This suggested walk, found in the South Unit, isn’t out of the way, especially if you are camping in Cottonwood Campground. The walk is off the beaten path in that there are no actual trails or tourist directions for this outing. To experience some of the varied vegetation, and different environments within the park, take a stroll from the campground down to the Little Missouri River. There are various paths that lead you from campsites to the river, but they all dead end once you reach the riverbank. Here you will see how the river has changed the environment from a dry and arid, to one with greenery along the banks. Walk down the river as far as you are able, or would like, then turn, walking toward the highway. Before you reach the highway, turn and walk though the grasslands back to the campground road. Along the river I sometimes see fisherman. Last time I stopped and talked to a couple of men fishing along the river, and they told me they were fishing for catfish. Watch for buffalo, especially in the grassland sections. The round, dusty warn places that you may spot, are places where buffalo have rolled.
I did not expect to find such a lovely meadow in these "badlands". I thought it would all be dusty rock and treachurous terrain. Not so, there were many pleasant grassy meadows with wildflowers and a nice mix of pine and deciduous trees.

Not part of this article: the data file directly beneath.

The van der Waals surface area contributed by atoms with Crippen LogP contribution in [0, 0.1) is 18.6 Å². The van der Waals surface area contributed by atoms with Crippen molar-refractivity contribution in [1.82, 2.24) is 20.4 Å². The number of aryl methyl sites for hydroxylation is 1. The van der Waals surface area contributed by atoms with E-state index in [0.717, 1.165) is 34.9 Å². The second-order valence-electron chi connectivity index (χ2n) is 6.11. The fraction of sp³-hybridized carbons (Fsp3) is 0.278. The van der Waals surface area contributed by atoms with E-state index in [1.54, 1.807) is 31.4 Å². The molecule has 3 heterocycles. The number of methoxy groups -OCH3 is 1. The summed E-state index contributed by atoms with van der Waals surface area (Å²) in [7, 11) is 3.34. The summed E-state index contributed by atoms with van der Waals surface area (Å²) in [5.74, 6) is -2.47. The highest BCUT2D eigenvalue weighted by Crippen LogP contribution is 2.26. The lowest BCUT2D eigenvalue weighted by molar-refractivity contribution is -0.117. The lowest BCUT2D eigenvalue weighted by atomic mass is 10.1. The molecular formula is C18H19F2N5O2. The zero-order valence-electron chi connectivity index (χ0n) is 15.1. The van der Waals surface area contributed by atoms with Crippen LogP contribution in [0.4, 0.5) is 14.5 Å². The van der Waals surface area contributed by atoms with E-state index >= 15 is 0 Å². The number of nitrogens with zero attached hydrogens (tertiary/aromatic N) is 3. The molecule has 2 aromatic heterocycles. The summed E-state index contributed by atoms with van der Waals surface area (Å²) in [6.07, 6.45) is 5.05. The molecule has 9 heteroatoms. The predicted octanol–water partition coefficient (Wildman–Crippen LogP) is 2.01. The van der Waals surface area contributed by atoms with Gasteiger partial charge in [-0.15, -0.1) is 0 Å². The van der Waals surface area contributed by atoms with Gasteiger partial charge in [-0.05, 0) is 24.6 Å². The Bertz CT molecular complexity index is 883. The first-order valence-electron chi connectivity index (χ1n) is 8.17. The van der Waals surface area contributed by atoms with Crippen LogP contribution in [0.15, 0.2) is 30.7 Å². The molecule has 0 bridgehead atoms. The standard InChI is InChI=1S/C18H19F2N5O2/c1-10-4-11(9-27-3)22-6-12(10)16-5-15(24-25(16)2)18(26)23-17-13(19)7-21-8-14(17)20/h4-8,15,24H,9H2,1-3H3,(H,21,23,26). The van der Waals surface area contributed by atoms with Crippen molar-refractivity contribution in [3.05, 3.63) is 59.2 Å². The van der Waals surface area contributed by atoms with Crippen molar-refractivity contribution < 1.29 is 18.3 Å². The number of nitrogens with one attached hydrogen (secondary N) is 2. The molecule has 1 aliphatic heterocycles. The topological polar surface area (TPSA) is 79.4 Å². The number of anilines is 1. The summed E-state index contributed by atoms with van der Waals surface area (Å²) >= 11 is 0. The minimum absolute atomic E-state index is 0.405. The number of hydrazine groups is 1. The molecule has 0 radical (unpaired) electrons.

The reddish/orange rock layer is called scoria. The red rock is formed by the underground burning of coal. The heat generated from these fires bakes the overlying sedimental rock and the rock turns into a hard red brick-like material.
Bentonite deposits are found throughout the North Unit. They are easily recognized by their blue-gray coloring. In this photo, the tongue of rock in the bottom half of the photo is bentonite. Bentonite has industrial uses because it is a substance that swells to three or four times its volume when wet.
The park roads wind you in and out and up and down amongst these great espanses of craggy badlands. Then all of a sudden with no warning you turn a corner and wham--nothingness stretches in front of you as far as the eye can see. Startling.
The Elkhorn Ranch is where Theodore Roosevelt owned a ranch in the late 1880s. The site of the ranch, which is part of the Park, is located between the two major Units, somewhat closer to the South than the North Unit. A rough trail, called the Maah Daah Hey Trail, links the two Units and the ranch site (there are no buildings there today).
Most people who journey to Elkhorn Ranch do so by horse: the trail is only for more rugged vehicles, and there can be problems fording some water obstacles. Visitors should check with a ranger about the conditions first.
Get an instant answer from local experts and frequent travelers